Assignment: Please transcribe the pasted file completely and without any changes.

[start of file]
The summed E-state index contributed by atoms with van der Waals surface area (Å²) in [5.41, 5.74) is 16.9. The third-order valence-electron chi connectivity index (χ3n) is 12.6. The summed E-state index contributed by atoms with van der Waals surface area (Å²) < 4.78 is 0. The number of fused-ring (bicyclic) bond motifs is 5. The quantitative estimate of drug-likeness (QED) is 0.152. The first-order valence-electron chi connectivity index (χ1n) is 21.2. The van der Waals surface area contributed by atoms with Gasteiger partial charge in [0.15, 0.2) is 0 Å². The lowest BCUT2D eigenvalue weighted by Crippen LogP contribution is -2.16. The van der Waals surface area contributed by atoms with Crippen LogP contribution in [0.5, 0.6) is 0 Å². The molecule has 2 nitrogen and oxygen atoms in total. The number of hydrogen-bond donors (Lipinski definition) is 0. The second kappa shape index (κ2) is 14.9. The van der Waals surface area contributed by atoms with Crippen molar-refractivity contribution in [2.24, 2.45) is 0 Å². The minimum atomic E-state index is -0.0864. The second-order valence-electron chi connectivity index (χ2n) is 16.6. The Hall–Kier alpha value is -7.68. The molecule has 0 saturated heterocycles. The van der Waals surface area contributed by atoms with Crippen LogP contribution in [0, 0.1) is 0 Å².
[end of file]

The summed E-state index contributed by atoms with van der Waals surface area (Å²) in [5.41, 5.74) is 16.9. The third-order valence-electron chi connectivity index (χ3n) is 12.6. The summed E-state index contributed by atoms with van der Waals surface area (Å²) < 4.78 is 0. The number of fused-ring (bicyclic) bond motifs is 5. The quantitative estimate of drug-likeness (QED) is 0.152. The first-order valence-electron chi connectivity index (χ1n) is 21.2. The van der Waals surface area contributed by atoms with Gasteiger partial charge in [0.15, 0.2) is 0 Å². The lowest BCUT2D eigenvalue weighted by Crippen LogP contribution is -2.16. The van der Waals surface area contributed by atoms with Crippen LogP contribution in [0.5, 0.6) is 0 Å². The molecule has 2 nitrogen and oxygen atoms in total. The number of hydrogen-bond donors (Lipinski definition) is 0. The second kappa shape index (κ2) is 14.9. The van der Waals surface area contributed by atoms with Crippen molar-refractivity contribution in [2.24, 2.45) is 0 Å². The minimum atomic E-state index is -0.0864. The second-order valence-electron chi connectivity index (χ2n) is 16.6. The Hall–Kier alpha value is -7.68. The molecule has 0 saturated heterocycles. The van der Waals surface area contributed by atoms with Crippen LogP contribution in [0, 0.1) is 0 Å².